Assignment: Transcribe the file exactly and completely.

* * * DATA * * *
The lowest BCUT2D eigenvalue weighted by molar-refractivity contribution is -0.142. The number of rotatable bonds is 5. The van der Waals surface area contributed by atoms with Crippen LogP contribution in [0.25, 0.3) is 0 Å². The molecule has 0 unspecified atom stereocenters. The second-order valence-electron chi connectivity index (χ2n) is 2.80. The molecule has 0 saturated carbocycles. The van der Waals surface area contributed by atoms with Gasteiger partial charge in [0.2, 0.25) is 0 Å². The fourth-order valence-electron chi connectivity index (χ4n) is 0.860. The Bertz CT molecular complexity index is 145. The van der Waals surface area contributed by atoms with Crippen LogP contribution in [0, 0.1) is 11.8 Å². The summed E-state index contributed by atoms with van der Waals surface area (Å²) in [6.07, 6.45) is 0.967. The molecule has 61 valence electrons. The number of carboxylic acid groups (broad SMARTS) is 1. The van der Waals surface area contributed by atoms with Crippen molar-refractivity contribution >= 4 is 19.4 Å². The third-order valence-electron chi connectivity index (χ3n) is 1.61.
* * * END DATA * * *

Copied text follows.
The lowest BCUT2D eigenvalue weighted by molar-refractivity contribution is -0.142. The number of rotatable bonds is 5. The van der Waals surface area contributed by atoms with Crippen LogP contribution in [0.25, 0.3) is 0 Å². The molecule has 0 unspecified atom stereocenters. The second-order valence-electron chi connectivity index (χ2n) is 2.80. The molecule has 0 saturated carbocycles. The van der Waals surface area contributed by atoms with Gasteiger partial charge in [0.2, 0.25) is 0 Å². The fourth-order valence-electron chi connectivity index (χ4n) is 0.860. The Bertz CT molecular complexity index is 145. The van der Waals surface area contributed by atoms with Crippen LogP contribution in [0, 0.1) is 11.8 Å². The summed E-state index contributed by atoms with van der Waals surface area (Å²) in [6.07, 6.45) is 0.967. The molecule has 61 valence electrons. The number of carboxylic acid groups (broad SMARTS) is 1. The van der Waals surface area contributed by atoms with Crippen molar-refractivity contribution >= 4 is 19.4 Å². The third-order valence-electron chi connectivity index (χ3n) is 1.61.